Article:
Chronic kidney disease in patients with non-ST-segment elevation acute coronary syndromes

Jin H. Han, Abhinav Chandra, Jyotsna Mulgund, Matthew T. Roe, Eric D. Peterson, Lynda A. Szczech, Uptal Patel, E. Magnus Ohman, Christopher J. Lindsell, W. Brian Gibler

Research output: Contribution to journalArticlepeer-review

Abstract

PURPOSE: Chronic kidney disease has been linked to high mortality rates in patients with ST-segment elevation myocardial infarction but has not been well described for patients with non-ST-segment elevation acute coronary syndromes. We examined the treatment and outcomes of patients with both non-ST-segment elevation acute coronary syndromes and moderate to severe chronic kidney disease. SUBJECTS AND METHODS: We evaluated 45 343 patients with non-ST-segment elevation acute coronary syndromes enrolled in the CRUSADE Quality Improvement Initiative and compared treatments and outcomes in patients with and without moderate to severe chronic kidney disease. RESULTS: Patients presenting with moderate to severe chronic kidney disease (n = 6560) were older, more often diabetic, and more likely to present with signs of congestive heart failure. Adherence to Class IA/IB guidelines recommendations was lower in patients with moderate to severe chronic kidney disease, who were significantly less likely to be treated with medications, undergo invasive cardiac procedures, and be given discharge counseling. Moderate to severe chronic kidney disease was associated with a 50% increased risk of mortality and a 70% increased likelihood of transfusion. Despite having a higher risk of adverse outcomes, patients with moderate to severe chronic kidney disease were treated less aggressively than patients with normal renal function. CONCLUSIONS: These findings suggest that, in patients with moderate to severe chronic kidney disease, safety concerns about adverse outcomes and the absence of trial data for this population may limit the use of guidelines-recommended therapies and interventions for non-ST-segment elevation acute coronary syndromes. The decreased use of discharge counseling in patients with moderate to severe chronic kidney disease and non-ST-segment elevation acute coronary syndromes may represent therapeutic nihilism.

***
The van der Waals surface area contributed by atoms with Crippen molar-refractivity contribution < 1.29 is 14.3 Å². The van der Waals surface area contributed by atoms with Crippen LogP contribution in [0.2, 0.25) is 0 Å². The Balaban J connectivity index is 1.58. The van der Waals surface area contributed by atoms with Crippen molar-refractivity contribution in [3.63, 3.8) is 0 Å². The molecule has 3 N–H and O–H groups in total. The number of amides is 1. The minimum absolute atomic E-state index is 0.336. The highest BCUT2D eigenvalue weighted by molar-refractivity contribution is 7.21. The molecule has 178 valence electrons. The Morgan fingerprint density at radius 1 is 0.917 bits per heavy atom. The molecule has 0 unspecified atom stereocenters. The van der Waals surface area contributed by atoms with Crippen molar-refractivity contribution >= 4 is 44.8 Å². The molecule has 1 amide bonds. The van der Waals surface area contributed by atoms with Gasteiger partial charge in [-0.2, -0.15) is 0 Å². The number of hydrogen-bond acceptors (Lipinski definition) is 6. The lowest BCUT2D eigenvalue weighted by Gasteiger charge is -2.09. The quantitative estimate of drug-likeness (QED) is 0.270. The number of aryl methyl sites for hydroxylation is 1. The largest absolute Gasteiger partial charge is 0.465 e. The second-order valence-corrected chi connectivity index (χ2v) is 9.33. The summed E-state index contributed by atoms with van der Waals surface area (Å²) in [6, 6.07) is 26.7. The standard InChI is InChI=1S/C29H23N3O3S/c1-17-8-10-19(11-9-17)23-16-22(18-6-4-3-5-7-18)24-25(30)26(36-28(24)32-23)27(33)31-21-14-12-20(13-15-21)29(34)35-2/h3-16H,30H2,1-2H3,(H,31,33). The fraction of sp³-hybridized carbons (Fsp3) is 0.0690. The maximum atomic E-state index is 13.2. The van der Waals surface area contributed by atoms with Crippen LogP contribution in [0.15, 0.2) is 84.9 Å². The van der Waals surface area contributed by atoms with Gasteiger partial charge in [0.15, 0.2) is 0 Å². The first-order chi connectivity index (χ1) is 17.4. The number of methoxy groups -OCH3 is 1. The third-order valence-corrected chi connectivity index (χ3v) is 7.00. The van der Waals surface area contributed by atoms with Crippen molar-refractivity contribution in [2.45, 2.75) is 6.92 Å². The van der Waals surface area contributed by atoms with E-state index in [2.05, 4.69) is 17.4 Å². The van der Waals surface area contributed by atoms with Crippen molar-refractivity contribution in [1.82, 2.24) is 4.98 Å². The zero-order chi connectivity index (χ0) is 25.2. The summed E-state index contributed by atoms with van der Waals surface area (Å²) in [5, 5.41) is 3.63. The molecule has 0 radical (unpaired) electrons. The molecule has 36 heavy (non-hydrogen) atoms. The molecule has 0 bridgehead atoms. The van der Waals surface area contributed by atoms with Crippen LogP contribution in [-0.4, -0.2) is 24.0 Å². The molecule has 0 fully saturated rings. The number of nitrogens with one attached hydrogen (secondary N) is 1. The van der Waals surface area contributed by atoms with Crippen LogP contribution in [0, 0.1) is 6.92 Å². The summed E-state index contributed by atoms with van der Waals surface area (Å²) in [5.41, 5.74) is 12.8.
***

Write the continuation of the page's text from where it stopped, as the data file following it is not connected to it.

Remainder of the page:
Original languageEnglish (US)
Pages (from-to)248-254
Number of pages7
JournalAmerican Journal of Medicine
Volume119
Issue number3
DOIs
StatePublished - Mar 2006
Externally publishedYes

Keywords

  • Acute coronary syndromes
  • Chronic kidney disease
  • Guidelines
  • Quality improvement

ASJC Scopus subject areas

  • Medicine(all)

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